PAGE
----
That may be true, but they’re still doing rather well. In fact, the rich are probably the only group who have seen their incomes grow since the 2008 crash. A lot of people got even more rich off of peoples’ misery and through QE. They may be paying a bit more, but they’re not hurting at all, are they? Poor dears might have to buy a £50 bottle of champers versus a £75 one. Meanwhile the poor are being kicked out of their houses via the bedroom tax and the unemployed facing brutal, often arbitrary sanctions. Voted through Parliament by your MPs.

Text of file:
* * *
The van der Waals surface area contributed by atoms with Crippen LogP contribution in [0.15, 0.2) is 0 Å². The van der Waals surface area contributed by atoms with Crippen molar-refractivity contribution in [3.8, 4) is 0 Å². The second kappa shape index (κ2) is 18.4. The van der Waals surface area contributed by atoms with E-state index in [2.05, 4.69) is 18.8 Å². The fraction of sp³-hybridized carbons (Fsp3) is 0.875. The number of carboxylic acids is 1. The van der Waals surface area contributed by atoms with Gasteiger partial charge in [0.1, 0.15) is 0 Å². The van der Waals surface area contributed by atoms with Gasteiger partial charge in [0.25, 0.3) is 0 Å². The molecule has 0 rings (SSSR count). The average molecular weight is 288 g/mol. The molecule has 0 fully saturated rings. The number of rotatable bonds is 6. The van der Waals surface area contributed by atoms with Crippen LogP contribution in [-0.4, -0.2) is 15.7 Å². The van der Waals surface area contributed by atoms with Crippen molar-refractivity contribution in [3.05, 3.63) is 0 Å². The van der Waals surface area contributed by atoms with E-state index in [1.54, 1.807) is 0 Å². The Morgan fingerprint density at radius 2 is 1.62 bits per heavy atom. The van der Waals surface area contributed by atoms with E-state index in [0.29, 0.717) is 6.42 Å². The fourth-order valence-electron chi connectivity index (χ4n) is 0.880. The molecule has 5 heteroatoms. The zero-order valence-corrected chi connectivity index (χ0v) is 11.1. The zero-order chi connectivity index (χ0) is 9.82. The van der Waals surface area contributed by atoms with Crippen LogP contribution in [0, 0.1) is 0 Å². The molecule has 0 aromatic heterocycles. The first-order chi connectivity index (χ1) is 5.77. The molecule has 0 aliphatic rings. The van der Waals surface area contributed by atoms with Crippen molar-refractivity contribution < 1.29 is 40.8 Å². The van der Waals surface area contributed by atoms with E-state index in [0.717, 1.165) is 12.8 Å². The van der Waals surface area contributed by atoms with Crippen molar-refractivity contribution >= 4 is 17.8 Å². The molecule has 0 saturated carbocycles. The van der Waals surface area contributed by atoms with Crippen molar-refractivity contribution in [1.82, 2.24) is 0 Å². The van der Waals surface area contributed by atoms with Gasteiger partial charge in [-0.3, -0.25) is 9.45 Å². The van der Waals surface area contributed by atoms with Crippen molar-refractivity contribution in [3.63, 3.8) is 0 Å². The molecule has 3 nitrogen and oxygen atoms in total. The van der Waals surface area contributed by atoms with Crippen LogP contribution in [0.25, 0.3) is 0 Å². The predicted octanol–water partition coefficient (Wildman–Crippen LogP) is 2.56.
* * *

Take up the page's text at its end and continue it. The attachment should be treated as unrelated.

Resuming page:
“The leaders’s (misguided) choice to endorse a paper has nothing to do with economic liberalism.”

    Does it not? The Sun is one of the most illiberal “newspapers” in existence, both socially and economically. Further, Murdoch owns Fox News in the US, which is so right-wing they’re almost fascist. They’re homophobic, stir up race hate, don’t like women much and attack the poor on a daily basis. If I were Clegg, I would not want to be associated with any company that is completely against the views I hold. But Clegg is happy to endorse them. Sounds like siding with big money to me.

    “Devolution of power to patients and GPs seems eminently liberal to me and has nothing to do with American companies. Anyway, if American companies can provide a better, more efficient service, good luck to them.”